Reflecting on the Scientific Process

(blog written by Olivia Finlay)

The first half of this summer, I participated in Central Washington University’s Research Experience for Undergraduates . It was a nine week, crash course in research, rock glaciers, and permafrost (none of which I had previous experience in). Immediately following our program’s poster session, I flew down to Antofagasta, Chile to join the JR Academy, board the JOIDES Resolution and now here we are, cruising at 12 knots, about a week away from making port in San Diego.  If there’s one overarching theme to these experiences, it’s this: research is a cyclical, curly-q, stop and go process. Your deadline will dictate what you present, but in truth, the project is never really over. The further in you get, the more questions you will have. The more questions you answer, the better you will understand your topic, and again, the more questions you will have.

As a part of the JR Academy curriculum, we were asked to form our own research question, develop methods, collect data, and eventually present our work in a mini-poster session. Coming off of the last project and the whirlwind week that lead up to that presentation, I was concerned. So much had changed during the nine weeks at Central, we were furiously working until the very end, so how in the world would I manage a 30-day project? How was I going to strategically pick a question that would lead me into a perfectly bite-sized project? Well, I wasn’t.

Initially, I had every intention of asking a question that would lead to a project with straight forward methods. I thought, “I don’t know anything about sediment core analysis but I’m onboard the mecca of deep-ocean drilling, surrounded by volumes of proceedings from the best and the brightest, so I’ll go from there…” And then the CORK came up.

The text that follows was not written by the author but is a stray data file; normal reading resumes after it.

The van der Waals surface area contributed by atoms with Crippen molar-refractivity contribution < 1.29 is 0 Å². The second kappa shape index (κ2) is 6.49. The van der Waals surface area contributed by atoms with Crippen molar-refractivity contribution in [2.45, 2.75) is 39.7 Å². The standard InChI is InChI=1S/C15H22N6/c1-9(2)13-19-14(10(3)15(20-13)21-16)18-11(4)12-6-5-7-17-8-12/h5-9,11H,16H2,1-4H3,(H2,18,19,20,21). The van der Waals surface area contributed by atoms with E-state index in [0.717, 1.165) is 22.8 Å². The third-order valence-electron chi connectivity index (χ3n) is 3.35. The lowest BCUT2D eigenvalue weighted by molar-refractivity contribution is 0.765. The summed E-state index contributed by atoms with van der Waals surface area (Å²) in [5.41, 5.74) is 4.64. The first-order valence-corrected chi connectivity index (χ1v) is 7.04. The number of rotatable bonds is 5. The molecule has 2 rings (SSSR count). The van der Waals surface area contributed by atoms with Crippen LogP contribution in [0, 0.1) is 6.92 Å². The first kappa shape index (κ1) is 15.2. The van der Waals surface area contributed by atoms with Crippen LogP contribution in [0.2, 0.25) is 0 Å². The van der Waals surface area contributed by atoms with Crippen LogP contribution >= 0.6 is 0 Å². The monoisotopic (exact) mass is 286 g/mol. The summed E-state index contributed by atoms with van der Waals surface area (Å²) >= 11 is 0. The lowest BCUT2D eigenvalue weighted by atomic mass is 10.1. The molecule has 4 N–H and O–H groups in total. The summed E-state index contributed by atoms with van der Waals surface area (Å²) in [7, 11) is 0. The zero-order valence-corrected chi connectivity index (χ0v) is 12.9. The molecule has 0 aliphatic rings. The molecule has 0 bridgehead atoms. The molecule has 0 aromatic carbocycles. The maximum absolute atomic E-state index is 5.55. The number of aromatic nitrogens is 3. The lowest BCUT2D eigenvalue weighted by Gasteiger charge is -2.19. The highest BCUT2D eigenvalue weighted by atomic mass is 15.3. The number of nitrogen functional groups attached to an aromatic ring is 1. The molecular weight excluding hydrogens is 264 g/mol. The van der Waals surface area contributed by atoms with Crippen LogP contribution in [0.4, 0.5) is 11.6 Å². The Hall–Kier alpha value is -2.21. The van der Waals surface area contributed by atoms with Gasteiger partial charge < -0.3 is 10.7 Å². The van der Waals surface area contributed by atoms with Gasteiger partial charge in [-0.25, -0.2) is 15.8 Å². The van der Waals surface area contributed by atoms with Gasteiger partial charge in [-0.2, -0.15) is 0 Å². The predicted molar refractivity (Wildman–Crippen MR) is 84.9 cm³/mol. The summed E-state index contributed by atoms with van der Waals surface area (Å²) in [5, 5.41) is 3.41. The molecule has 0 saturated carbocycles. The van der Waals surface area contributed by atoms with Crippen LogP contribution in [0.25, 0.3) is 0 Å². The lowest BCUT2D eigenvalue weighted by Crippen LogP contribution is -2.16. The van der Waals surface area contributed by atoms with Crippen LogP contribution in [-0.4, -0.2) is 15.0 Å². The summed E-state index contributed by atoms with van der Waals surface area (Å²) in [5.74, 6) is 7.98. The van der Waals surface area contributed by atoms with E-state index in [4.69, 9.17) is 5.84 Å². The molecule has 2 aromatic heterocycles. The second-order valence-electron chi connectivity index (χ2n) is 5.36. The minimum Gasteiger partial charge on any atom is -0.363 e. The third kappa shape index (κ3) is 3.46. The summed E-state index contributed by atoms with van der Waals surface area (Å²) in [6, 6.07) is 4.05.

The CORK of Hole 896A. Photo taken Dr. Sarah Kachovich

Circulation Obviation Retrofit Kits, CORKs for short, are long term underwater observatories which can be installed in seafloor boreholes drilled by the JR. During this transit, they pulled one up. Through 3500 vertical meters of ocean, the CORK of Hole 896A came up out of the Pacific and onto the deck of the JR, covered in all sorts of curious stuff. By chance, I happened to walk past a scientist showing off some of the crud he had scraped from the frame. It was smelly, it was strange, and I just couldn’t help myself. My project topic was decided. My initial question “what is it?” clarified into “what material precipitated on the wireline CORK of Hole 896A after 18 years on the seafloor of the southern flank of the Costa Rica Rift”?

Two samples of curious CORK scrapings


So with one week to go, have I completely answered my question?



I’m currently looking at amorphous mixtures of iron, sulfur, magnesium, and a little bit of aluminum.

Do I have new methods I want to try?



I could cut each of my samples in half and take subsamples from the interior out to the exterior! Maybe there are changes in composition as you move outwards? Maybe there’s structure somewhere in there that I’ve missed by looking at the bulk?!

Do I wish I had more time?



It would be nice to report that I found minerals 1, 2, and 3, which precipitate under conditions A, B, and C, which tells us X, Y, Z about the deep ocean environment at Hole 896A. That answers the “who cares?” question of science pretty succinctly. But that’s not the reality of my project. I’ve had the opportunity to work with lab technicians to run mineral (X-Ray Diffraction), elemental (X-Ray Fluorescence), and carbonate content (coulometer) analyses, attempted to analyze and interpret my results, and am navigating through my own scientific process. And quite honestly, the punchline to my summer is this: science is messy, and maybe frantic, but if you’re doing it right, you won’t be asking the same question twice.

For a video on the CORK and more about science from the JR visit

N Kurtz
Outreach Manager
More articles by: N Kurtz

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